Yes, Big Ben is the huge bell inside the tower. The 11 storey landmark itself is St Stephen's clock tower. Shortly to become Elizabeth Tower.

Based on this precedent, I find it highly unlikely that anyone will even notice that there has been a name change; let alone stop calling it Big Ben.

Update! The comments to this article revealed precisely how British people get confused over the real name of this clock tower.  The wonderful Wizzley author TerriRexson alerted me to the fact that it's not officially called St Stephen's Tower at all.  That's a different tower in the Palace of Westminster.

This surprised me, so I looked it up. She was half-right. It's not officially called that at all.  But neither is any other tower.

It seems that St Stephen's Hall was where Members of Parliament sat, in the original building, that was destroyed by fire in 1834.  Victorian journalists would talk about 'news from St Stephen's', but not in a nice way. The term was used as a way of NOT saying the House of Commons, so it was downright derogatory to those within it.

It was a press insult which fixed the tower, in the public view, as St Stephen's Tower. It was what they used when they wanted to insult the politicians behind it. But as the memory of the Hall faded, the term lost its sting and fell out of favor. All that remains now is a folk knowledge that that is the real name of the tower enclosing Big Ben, which is precisely what I thought I knew.

The real name of the tower?  *drum roll*  It's Clock Tower.  That's it.  Clock Tower. No wonder we all call it Big Ben!

Books about Big Ben and its History

Buy these books and guides to learn more about the circumstances which led to the building of this Victorian landmark monument.
Big Ben: The Great Clock and the Bell...Big Ben: The Bell, the Clock and the ...Big Ben and the Westminster Clock Tow...

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Updated: on 05/31/2013, JoHarrington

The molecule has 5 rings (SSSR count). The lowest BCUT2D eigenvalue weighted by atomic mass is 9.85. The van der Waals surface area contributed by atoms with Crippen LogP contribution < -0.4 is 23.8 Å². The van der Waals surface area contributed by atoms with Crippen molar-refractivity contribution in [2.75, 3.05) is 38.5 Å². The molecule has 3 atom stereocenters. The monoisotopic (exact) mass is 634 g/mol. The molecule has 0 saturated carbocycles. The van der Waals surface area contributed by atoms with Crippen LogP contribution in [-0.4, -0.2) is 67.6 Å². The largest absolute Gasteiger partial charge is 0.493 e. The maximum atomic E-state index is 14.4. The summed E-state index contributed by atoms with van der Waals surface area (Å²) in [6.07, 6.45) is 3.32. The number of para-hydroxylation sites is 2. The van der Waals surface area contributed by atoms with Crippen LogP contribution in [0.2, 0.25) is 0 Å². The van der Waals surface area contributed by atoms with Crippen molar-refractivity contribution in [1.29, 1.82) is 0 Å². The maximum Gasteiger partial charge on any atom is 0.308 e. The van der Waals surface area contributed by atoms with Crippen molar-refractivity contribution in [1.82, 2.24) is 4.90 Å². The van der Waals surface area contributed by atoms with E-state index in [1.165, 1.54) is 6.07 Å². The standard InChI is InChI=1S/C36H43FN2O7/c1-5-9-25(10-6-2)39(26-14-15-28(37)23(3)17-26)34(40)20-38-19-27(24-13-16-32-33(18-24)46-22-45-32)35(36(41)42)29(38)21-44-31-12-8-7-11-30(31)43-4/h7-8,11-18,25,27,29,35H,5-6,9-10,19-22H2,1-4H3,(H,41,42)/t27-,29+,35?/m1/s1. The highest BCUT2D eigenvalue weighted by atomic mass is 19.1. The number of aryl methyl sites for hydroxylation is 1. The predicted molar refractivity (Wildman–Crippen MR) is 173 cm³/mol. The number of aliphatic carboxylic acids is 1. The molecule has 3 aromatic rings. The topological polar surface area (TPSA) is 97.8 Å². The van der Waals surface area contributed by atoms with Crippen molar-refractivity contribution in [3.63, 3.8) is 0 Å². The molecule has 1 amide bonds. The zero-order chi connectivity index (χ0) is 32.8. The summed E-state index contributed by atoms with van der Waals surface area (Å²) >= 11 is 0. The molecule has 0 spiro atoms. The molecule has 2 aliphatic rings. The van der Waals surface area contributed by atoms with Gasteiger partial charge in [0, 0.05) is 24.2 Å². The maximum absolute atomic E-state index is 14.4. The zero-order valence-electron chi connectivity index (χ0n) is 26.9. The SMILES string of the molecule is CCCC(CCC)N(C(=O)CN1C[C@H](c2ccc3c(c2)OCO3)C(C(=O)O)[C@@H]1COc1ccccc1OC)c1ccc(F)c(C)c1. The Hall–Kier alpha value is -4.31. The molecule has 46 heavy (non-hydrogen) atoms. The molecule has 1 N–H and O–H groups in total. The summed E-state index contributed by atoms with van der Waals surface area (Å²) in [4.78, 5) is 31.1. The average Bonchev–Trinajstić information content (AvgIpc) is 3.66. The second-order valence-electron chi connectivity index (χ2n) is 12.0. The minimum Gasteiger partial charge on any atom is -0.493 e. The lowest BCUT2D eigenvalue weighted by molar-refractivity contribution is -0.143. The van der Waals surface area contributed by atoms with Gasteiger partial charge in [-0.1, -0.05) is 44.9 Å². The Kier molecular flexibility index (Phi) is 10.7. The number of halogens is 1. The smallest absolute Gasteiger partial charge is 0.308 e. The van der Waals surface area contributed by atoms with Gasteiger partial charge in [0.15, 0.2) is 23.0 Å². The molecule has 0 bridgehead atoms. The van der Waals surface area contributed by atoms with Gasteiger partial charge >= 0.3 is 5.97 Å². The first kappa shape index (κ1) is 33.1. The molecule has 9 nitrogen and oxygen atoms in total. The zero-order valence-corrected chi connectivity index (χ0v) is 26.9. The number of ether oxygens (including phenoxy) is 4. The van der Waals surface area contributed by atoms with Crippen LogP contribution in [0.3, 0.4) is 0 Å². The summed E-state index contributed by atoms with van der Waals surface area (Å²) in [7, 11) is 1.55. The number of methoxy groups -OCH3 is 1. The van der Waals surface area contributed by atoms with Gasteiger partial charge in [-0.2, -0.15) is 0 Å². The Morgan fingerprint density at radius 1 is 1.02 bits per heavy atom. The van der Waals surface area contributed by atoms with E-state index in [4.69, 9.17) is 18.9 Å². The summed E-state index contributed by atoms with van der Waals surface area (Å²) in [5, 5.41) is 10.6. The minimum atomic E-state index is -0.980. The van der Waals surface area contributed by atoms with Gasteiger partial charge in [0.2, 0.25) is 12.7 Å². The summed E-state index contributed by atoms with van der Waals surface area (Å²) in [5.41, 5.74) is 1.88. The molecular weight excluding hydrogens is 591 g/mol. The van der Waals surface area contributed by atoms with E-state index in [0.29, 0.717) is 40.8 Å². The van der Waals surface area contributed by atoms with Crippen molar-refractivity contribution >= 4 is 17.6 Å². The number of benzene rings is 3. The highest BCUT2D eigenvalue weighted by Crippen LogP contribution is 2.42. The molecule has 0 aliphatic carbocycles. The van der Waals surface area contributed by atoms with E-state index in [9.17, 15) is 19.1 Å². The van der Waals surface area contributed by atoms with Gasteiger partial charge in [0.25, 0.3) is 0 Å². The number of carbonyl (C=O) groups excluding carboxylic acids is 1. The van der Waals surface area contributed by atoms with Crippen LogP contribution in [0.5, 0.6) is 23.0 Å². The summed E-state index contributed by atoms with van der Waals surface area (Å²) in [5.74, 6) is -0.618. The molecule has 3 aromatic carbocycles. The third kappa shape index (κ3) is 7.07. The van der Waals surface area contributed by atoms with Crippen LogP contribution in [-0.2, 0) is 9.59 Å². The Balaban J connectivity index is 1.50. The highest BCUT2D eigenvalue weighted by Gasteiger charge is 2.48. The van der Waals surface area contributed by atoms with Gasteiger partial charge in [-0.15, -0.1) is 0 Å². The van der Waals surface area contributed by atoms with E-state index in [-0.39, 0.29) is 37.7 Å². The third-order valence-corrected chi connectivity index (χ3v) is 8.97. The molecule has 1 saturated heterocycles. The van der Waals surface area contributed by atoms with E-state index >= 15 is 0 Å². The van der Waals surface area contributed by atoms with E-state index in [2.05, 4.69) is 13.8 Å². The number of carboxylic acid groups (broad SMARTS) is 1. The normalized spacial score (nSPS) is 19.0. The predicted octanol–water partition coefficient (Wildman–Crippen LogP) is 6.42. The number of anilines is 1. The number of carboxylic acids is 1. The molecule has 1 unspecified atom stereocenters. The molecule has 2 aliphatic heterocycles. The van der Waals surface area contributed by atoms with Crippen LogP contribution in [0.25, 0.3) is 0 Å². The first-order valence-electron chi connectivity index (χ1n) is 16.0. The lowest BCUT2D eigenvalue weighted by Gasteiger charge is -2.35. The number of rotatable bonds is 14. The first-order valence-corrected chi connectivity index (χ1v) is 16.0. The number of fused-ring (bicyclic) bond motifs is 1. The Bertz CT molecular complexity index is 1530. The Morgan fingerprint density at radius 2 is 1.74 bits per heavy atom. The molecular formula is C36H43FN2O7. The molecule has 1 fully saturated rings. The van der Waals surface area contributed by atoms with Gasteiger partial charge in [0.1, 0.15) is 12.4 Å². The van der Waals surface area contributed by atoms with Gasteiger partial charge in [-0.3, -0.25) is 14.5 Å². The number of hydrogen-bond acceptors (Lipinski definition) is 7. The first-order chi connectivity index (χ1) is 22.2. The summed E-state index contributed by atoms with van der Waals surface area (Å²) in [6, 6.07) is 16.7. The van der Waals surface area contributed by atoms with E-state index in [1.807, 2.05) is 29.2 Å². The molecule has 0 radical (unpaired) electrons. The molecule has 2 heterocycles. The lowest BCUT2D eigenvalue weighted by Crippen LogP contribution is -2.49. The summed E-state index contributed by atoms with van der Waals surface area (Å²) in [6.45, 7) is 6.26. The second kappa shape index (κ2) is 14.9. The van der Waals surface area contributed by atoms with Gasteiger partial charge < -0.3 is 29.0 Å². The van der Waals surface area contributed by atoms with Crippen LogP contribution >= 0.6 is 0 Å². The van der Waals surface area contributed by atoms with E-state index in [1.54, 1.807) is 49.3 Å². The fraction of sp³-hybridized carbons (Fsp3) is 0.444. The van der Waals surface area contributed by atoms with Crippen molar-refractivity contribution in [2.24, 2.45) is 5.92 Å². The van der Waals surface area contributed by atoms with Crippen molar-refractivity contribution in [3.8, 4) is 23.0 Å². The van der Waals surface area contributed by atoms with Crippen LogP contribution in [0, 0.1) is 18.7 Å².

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JoHarrington on 03/30/2012

Clock Tower? I don't know. I was apathetic before. Now I'm apathetic bordering upon, 'Yeah, go on and name it after her.' We're all going to still call the whole tower Big Ben anyway.

Calanon on 03/30/2012

Silly to change the name of something with a perfectly fine name.

JoHarrington on 03/25/2012

Wow! Me, you and Terri are totally demonstrating British ignorance on this one! *goes to look up the bell* Yes, you're right. Big Ben is the bell, not the clock. I'll edit my article again, thanks!

JoHarrington on 03/25/2012

LOL! I've just looked it up.

Right now, you and I are a case in point for British people not even knowing what that tower is really called. Time to edit that final section, I think. Incidentally, we're both half-right.

TerriRexson on 03/25/2012

I think it would be daft to rename Big Ben. Are you sure about the St Stephen's tower thing? I thought that was a different tower at Westminster.

JoHarrington on 03/24/2012

The fact that Parliamentary time has been lost debating this is irritating (though given some of their bad decisions recently, maybe we're dodging a bullet letting MPs concentrate on fripperies).

In real terms though, I can't see this having much of an impact on real life. Everyone will go on calling it Big Ben. The MPs involved will probably be well in the Queen's good books, and perhaps get a title out of it. Meanwhile the world goes on turning.

Awww! All of the Americans that I've met over here have been very good at finding London. It was seeing the rest of the country that proved more problematic, though I did drag my friends into my own home region. Win!

Thanks for commenting, Tripp.

Tripp on 03/24/2012

I think it's a bit stupid of an idea. Why would you waste precious governing time thinking about changing the name of something. Also, don't worry about the Britons not being able to point out where the tower is. I'd guess a hefty 60 per cent of the American population doesn't even know where their capital is; let alone St. Stephens tower.